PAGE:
(2) This great falsehood respecting superior and inferior, rested on a truth. There had been a superiority in the wealthy class once. In the patriarchal system wealth and rule had gone together. It is a fallacy in which we are perpetually entangled. We expect reverence for that which was once a symbol of what was reverenced, but is reverenced no longer. No. That patriarchal system has passed forever.
2. A false conception respecting Rights. It would be unjust to Nabal to represent this as an act of wilful oppression and conscious injustice. He did what appeared to him fair between man and man. He paid his labourers. Why should he pay anything beyond stipulated wages? Recollect too, there was something to be said for Nabal. This view of the irresponsible right of property was not his invention. It was the view probably entertained by all his class. It had descended to him from his parents. They were prescriptive and admitted rights on which he stood. On the other hand, David and his needy followers were not slow to perceive that they had their rights over that property of Nabal’s. In point of fact, David had a right to a share of Nabal’s profits. The harvest was in part David’s harvest, for without David it never could have been reaped. Here, then, is one of the earliest instances of the Rights of Labour coming into collision with the Rights of Property. Now when it comes to this, Rights against Rights, there is no determination of the question but by overwhelming numbers or blood. We find another cause in circumstances. Want and unjust exclusion precipitated David and his men into this rebellion. It is common enough to lay too much weight on circumstances. Circumstances of outward condition are not the sole efficients in the production of character, but they are efficients which must not be ignored. Favourable condition will not produce excellence: but the want of it often hinders excellence. It is true that vice leads to poverty: all the moralisers tell us that, but it is also true that poverty leads to vice.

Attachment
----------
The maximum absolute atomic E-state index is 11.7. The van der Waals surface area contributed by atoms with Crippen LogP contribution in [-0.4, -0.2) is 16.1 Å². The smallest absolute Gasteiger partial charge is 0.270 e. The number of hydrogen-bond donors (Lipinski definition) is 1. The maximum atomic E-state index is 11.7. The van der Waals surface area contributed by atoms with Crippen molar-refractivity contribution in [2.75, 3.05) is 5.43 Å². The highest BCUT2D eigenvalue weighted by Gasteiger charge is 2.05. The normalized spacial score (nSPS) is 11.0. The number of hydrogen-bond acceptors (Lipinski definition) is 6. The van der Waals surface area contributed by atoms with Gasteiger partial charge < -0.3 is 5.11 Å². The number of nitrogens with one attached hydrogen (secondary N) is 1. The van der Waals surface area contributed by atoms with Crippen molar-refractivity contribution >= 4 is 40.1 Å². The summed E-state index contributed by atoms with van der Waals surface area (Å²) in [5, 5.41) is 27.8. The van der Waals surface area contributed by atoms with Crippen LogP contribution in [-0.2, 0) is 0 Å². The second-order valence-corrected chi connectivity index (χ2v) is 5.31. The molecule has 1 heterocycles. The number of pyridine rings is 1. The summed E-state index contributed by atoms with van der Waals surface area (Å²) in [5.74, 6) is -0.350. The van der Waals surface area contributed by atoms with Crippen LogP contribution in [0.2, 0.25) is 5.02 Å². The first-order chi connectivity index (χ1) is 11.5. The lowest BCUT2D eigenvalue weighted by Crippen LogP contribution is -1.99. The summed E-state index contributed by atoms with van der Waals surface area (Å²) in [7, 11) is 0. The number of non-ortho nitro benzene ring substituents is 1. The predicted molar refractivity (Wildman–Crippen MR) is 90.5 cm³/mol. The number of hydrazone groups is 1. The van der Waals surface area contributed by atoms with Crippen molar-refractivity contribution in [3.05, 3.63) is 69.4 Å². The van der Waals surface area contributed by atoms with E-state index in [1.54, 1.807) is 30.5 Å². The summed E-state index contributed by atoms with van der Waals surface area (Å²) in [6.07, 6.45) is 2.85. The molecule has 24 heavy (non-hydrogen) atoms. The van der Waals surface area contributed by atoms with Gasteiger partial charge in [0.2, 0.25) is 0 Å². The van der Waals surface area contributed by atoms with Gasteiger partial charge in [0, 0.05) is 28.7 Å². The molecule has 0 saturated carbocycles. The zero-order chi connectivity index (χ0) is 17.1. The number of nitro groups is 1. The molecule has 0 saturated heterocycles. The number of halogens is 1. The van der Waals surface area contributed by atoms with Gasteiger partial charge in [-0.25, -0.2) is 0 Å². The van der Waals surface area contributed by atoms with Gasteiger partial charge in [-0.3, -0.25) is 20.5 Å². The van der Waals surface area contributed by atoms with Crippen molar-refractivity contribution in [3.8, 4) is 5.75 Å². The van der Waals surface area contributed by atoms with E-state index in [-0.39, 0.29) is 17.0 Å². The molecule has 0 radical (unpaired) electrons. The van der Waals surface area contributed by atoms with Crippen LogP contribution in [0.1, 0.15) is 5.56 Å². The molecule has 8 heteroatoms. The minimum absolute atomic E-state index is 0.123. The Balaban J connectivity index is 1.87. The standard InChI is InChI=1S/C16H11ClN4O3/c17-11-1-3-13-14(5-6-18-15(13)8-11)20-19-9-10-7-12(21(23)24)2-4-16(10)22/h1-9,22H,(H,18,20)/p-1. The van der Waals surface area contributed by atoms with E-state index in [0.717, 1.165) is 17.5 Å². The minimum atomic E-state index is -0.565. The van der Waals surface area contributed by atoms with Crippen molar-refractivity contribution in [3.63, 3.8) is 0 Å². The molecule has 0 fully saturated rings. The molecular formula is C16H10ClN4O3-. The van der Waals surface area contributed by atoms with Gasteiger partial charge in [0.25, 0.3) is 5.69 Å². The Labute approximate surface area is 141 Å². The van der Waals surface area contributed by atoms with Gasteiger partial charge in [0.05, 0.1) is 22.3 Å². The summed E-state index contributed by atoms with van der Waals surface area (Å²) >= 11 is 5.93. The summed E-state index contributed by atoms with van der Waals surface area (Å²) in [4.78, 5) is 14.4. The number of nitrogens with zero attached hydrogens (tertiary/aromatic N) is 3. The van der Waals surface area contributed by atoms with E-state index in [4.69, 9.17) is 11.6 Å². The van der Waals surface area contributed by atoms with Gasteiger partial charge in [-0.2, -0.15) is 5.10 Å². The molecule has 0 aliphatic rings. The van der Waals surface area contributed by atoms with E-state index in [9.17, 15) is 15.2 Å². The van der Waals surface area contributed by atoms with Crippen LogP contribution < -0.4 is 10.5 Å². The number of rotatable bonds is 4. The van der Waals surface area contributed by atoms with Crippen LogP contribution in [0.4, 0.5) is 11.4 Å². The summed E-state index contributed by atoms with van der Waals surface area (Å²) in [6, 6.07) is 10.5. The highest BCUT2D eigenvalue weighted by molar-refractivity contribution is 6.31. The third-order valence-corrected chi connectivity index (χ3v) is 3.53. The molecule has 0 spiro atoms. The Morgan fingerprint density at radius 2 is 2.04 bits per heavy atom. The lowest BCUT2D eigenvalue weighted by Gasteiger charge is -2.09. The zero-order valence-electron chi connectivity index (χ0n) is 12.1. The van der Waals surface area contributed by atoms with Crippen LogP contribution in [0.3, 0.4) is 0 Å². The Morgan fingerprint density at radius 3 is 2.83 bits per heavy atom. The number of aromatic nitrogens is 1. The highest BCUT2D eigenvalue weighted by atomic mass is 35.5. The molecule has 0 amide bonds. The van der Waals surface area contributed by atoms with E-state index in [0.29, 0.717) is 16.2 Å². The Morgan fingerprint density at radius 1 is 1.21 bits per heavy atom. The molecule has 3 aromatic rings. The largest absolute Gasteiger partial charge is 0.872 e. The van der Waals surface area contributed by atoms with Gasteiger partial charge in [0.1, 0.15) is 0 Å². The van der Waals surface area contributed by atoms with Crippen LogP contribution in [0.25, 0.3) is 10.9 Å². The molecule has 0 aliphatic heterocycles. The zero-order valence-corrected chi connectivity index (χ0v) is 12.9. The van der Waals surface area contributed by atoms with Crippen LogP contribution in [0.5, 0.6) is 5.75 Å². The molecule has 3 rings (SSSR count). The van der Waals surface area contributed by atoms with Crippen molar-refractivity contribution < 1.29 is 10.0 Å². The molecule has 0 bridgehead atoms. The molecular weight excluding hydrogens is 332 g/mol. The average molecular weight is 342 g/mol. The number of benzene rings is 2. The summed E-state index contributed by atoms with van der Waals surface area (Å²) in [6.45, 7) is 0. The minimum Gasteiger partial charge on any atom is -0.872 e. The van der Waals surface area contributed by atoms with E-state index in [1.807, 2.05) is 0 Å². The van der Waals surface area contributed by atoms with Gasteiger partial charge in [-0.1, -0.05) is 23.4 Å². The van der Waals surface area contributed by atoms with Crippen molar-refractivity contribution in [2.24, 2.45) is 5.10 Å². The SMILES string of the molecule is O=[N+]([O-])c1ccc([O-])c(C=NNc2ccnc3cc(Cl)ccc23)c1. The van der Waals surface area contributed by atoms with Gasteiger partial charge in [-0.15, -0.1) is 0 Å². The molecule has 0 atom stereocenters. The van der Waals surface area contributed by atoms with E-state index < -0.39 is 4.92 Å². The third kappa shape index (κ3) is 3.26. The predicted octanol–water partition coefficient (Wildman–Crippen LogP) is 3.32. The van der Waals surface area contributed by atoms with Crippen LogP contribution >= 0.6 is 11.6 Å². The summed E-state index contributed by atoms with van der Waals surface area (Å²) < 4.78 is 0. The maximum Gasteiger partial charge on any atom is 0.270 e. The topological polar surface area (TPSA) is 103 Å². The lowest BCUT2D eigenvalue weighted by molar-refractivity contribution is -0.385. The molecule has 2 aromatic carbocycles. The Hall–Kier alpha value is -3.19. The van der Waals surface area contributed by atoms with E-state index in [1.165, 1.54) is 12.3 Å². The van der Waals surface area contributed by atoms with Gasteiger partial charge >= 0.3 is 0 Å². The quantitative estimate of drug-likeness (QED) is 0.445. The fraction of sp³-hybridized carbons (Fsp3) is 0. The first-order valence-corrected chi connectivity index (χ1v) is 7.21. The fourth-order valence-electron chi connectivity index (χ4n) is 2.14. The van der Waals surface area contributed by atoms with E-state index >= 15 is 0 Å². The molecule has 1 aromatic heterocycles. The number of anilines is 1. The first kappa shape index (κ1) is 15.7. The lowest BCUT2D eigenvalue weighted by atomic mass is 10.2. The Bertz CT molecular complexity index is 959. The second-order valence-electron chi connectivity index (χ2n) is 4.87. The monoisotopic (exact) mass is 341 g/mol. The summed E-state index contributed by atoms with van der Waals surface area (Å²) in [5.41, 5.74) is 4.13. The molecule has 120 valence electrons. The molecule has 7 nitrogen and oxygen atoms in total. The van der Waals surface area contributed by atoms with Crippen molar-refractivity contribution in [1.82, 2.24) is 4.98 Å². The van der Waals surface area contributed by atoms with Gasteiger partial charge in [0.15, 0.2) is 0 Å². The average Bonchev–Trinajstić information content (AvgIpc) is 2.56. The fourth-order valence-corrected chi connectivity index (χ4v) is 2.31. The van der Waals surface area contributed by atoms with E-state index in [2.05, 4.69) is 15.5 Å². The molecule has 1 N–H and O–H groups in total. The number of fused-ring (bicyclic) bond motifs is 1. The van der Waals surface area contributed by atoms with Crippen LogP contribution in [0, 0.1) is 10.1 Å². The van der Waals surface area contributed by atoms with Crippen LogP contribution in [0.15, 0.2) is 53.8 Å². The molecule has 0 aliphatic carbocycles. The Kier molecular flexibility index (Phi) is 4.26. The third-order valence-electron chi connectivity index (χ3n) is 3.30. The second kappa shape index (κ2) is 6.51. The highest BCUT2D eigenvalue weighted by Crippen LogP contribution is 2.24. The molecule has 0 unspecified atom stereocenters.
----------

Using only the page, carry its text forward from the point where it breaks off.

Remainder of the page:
II. The message of the Church to the man of wealth. The message of the Church contains those principles of life which, carried out would, and hereafter will, realise the Divine Order of Society.
1. The spiritual dignity of man as man. Recollect David was the poor man, but Abigail, the high-born lady, admits his worth. Worth does not mean what a man is worth--you must find some better definition than that. That is the Church’s message be the man of wealth, and a message which it seems has to be learned afresh in every ago. It was new to Nabal. It was new to the men of the ago of Christ. In His day, they were offended in Him, because He was humbly born. “Is not this the carpenter’s son?” It is the offence now. They who retain those superstitious ideas of the eternal superiority of rank and wealth, have the first principles of the Gospel yet to learn.
2. The second truth expressed by Abigail was the Law of Sacrifice. She did not heal the grievance with smooth words. Starving men are not to be pacified by professions of good will. She brought her two hundred loaves, and her two skins of wine, her five sheep ready dressed, etc. A princely provision! Now this the Church proclaims as part of its special message to the rich. The Self-sacrifice of the Redeemer was to be the living principle and law of the self-devotion of His people. To the spirit of the Cross alone we look as the remedy for social evils.